The town is now booming. Martinborough is a wine tourism destination and popular weekend spot for Wellingtonians, and its wine production area increased more than two and a half times in the past 15 years.

The regular Toast Martinborough festival has played a large part in this boom, with 10,000 people flocking to the region each November.

Julie Herewini. Photo / Wanganui Chronicle

Greytown has also developed a name for itself as a weekend destination. The small town with elegant Victorian architecture is a shopping mecca, with clothing boutiques, cafes and vintage stores.

Murray Langham owns Schoc Chocolates in Greytown. A former Wellingtonian, he moved to Greytown for the cheap rent in the late 1990s to write his popular Chocolate Therapy book.

The hypnotherapist and counsellor also has a chef background, and decided to set up a chocolate store in Greytown in the late 1990s after visiting Europe.

"There was a space available in the town for $50 a week rent," he says. "It's not that cheap now."

The store and factory now employs nine people and has proven so popular that Langham is setting up a second store in Wellington.

Langham has seen Greytown go from sleepy village to a holiday destination in the two decades he's lived there.

"It was quiet and the rents were extremely cheap. Now there is so much going on in the region - festivals, people visiting for shopping. The general consensus among people working in the town is that things are going well."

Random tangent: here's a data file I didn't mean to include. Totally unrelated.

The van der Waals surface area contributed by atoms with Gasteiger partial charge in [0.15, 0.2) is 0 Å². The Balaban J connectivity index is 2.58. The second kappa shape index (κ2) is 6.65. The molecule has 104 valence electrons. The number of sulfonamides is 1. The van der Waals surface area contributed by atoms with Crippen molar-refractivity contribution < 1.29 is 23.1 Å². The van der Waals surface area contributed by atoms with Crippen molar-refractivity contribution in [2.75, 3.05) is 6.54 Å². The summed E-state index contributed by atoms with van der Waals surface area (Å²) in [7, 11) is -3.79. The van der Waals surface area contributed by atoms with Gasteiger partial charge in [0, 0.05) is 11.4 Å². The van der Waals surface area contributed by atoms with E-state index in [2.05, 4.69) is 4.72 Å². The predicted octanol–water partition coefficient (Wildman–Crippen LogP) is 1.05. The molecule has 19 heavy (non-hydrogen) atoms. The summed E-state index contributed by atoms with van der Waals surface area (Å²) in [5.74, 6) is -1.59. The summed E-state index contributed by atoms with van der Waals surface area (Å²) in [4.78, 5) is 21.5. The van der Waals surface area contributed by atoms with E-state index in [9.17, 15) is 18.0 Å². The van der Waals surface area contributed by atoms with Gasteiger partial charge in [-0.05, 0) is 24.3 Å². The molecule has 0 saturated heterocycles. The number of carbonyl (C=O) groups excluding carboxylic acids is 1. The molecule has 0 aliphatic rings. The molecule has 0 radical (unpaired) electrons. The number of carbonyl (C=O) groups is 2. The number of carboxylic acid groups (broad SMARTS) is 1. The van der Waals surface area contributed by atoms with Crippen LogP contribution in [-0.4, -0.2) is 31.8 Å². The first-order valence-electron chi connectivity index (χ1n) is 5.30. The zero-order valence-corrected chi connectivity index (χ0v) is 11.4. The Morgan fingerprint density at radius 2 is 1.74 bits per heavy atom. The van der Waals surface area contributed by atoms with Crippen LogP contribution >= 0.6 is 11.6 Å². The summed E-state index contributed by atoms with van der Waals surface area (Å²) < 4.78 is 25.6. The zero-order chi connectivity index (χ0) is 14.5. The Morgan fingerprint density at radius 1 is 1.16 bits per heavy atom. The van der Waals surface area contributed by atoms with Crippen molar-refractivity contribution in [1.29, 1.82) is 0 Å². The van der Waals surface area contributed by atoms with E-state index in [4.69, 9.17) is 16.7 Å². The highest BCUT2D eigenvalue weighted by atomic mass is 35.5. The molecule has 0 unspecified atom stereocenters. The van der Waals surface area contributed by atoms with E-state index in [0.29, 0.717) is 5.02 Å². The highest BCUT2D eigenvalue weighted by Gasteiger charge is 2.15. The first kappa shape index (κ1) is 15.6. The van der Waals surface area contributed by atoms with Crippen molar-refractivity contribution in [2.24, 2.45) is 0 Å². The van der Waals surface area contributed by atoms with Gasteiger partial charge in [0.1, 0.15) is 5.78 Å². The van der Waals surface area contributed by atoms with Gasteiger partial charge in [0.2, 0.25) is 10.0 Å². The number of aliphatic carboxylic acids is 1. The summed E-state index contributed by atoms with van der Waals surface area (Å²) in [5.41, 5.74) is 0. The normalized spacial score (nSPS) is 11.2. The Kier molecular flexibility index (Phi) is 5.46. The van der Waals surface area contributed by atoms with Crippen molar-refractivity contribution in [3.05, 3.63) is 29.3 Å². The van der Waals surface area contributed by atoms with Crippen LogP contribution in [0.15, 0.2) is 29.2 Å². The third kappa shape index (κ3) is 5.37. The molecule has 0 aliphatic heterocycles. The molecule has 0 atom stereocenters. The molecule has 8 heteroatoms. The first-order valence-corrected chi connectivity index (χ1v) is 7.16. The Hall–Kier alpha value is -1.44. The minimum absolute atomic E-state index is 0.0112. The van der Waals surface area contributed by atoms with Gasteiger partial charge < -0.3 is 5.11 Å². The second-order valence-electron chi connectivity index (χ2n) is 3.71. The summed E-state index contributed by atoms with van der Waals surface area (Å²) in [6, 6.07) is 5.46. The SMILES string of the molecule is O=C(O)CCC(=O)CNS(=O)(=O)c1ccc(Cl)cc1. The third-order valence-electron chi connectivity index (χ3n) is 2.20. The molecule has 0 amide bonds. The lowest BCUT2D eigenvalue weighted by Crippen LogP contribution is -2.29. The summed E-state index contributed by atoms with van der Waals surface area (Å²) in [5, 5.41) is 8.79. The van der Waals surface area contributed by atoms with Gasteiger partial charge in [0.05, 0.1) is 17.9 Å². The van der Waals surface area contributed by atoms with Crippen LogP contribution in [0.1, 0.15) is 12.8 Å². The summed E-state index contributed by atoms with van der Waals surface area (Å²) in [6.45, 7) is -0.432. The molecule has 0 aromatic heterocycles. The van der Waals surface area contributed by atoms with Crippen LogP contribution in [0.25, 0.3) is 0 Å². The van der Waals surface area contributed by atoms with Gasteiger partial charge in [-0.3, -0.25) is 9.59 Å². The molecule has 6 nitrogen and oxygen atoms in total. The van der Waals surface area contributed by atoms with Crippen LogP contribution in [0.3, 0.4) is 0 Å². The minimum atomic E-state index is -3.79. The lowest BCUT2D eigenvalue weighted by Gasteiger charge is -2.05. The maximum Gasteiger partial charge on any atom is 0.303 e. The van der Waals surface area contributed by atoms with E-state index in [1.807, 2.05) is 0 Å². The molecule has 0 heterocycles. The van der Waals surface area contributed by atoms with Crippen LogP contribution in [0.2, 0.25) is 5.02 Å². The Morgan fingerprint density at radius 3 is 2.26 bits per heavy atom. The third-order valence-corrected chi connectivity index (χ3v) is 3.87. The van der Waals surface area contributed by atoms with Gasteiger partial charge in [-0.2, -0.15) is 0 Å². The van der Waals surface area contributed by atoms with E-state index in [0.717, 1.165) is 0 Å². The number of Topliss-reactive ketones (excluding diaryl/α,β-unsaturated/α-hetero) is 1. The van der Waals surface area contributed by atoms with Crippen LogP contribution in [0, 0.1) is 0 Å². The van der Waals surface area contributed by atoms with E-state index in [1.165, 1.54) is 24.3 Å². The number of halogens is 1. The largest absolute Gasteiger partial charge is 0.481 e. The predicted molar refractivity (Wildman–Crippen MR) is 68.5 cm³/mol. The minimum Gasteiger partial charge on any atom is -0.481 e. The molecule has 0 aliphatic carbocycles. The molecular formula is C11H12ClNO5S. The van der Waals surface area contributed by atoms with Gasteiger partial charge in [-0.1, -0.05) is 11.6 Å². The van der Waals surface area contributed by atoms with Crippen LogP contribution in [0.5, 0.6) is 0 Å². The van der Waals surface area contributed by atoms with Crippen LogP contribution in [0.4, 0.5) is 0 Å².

Shannon, in Horowhenua, has also undergone an extreme makeover in the past two decades. Horowhenua mayor Brendon Duffy says the town "wasn't the flashest. It had a pub at each end and there were some pretty rough sort of people living here."

Then one of the pubs burned down and the town began to change. "A savvy businesswoman decided to take over some of the empty shops. Then two or three others opened stores in the town," says Duffy. "People started stopping here to shop on their way to and from Wellington."

Locals started to take pride in the town, beautification projects in conjunction with council were undertaken and the town started to come back to life.

"It's now kind of a destination shopping location," says Duffy. "The cafes are buoyant and the people are stopping on their way from Hawke's Bay to Wellington to eat and shop. It's turned around."

He says the presence of the world-class Whitewater Park, 5km away, also makes the town a drawcard for visitors. "I've been in council for 20 years and I saw Shannon at its worst. It's now at its best," he says.

Back in Wairoa, Matthews knows he has his work cut out. But there are glimmers of a brighter future. "A local jeweller does watch repairs for shops all over the country from his Wairoa shop. His business is in no way affected by his remote regional location, as he can get watches next-day couriered to anywhere in the country.

"But his overheads are greatly reduced."

That businessman has monthly shop and workshop rental and rates that are less in total than the weekly rent and rates for even his Hastings store. "Plus, he works and lives in a friendly small town on the edge of a river ... All part of the joy of small towns."